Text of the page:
Plant Biol (Stuttg) 2005; 7(2): 148-155
DOI: 10.1055/s-2005-837575
Research Paper

Georg Thieme Verlag Stuttgart KG · New York

Cytological Development and Sesquiterpene Lactone Secretion in Capitate Glandular Trichomes of Sunflower

J. C. Göpfert1 , N. Heil1 , J. Conrad2 , O. Spring1
  • 1Institute of Botany, University of Hohenheim, Garbenstraße 30, 70599 Stuttgart, Germany
  • 2Bioorganic Chemistry, University of Hohenheim, Garbenstraße 30, 70599 Stuttgart, Germany
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Received: October 26, 2004

Accepted: January 19, 2005

11. April 2005 (online)


The secretion of sesquiterpene lactones (STL) in capitate glandular trichomes from the anther appendages of Helianthus annuus L. (Asteraceae) was observed by light and fluorescence microscopy and HPLC analysis. Disk flowers within the sunflower capitulum showed the known ontogenetic progression from the centre to the margin. During development of the florets, the trichomes in the anther appendages secreted their metabolites into the subcuticular secretion storage space in front of the two apical cells. All stages of forming the cuticular globe, from the pre-secretory to the post-secretory phase, could be observed microscopically and secretory activity was simultaneously monitored. Six germacrolides and heliangolides of known structure were selected for quantitative analysis. The increase in STL content during extension of the subcuticular space was monitored by HPLC analysis. Thereby, the start and termination of STL biosynthesis was defined in relation to other developmental stages of floret ontogenesis, particularly, the pollen formation. Part of the secreted material showed autofluorescence which could be attributed to a hydroxy-trimethoxy-flavone, as determined by NMR and mass spectroscopy. The anther trichomes were cytologically and chemically similar to foliar glandular trichomes of sunflower and represent the multicellular capitate glandular trichome type common to many Asteraceae. The ease with which anther trichomes of H. annuus can be harvested and analyzed suggests that they can provide a valuable model system for investigation of STL and flavonoid metabolism in Asteraceae.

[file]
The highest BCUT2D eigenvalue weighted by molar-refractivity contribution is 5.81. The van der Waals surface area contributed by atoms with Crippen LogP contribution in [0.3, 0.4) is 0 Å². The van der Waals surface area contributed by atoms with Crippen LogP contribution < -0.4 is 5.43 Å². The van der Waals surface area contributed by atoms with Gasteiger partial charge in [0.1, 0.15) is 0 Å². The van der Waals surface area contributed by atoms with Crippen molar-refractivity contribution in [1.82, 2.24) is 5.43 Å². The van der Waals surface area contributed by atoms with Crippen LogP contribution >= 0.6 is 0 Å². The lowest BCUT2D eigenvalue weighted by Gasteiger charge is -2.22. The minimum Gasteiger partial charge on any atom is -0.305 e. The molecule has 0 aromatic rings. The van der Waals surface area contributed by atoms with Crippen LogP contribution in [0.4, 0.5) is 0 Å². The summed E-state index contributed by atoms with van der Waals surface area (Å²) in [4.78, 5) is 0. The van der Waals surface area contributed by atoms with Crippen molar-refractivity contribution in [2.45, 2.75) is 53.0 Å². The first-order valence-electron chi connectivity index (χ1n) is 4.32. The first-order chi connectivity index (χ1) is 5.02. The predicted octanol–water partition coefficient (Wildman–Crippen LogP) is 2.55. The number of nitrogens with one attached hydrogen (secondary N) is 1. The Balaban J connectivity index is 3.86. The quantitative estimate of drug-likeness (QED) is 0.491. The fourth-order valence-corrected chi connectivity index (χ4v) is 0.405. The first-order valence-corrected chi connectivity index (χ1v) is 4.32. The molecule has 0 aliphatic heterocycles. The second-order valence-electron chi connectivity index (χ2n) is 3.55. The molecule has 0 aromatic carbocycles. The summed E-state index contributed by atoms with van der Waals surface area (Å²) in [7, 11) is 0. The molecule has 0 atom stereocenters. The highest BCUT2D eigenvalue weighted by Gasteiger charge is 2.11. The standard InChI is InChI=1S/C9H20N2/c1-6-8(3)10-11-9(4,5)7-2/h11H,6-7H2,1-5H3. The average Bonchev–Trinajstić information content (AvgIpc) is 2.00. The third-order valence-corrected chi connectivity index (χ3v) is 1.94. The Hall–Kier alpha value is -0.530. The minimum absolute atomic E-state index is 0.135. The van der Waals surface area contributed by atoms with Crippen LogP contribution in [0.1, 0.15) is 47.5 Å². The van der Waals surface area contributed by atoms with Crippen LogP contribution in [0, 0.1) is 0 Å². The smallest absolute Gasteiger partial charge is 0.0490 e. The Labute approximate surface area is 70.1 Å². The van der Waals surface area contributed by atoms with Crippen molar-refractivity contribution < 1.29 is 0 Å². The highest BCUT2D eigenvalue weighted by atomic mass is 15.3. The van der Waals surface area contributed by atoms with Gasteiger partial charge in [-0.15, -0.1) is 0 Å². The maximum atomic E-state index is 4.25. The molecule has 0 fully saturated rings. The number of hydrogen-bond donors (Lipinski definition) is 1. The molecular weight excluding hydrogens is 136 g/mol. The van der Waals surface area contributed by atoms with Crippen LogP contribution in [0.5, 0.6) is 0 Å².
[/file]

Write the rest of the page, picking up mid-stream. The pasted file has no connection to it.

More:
O. Spring

Universität Hohenheim
Institut für Botanik (210)

70593 Stuttgart



Editor: E. Pichersky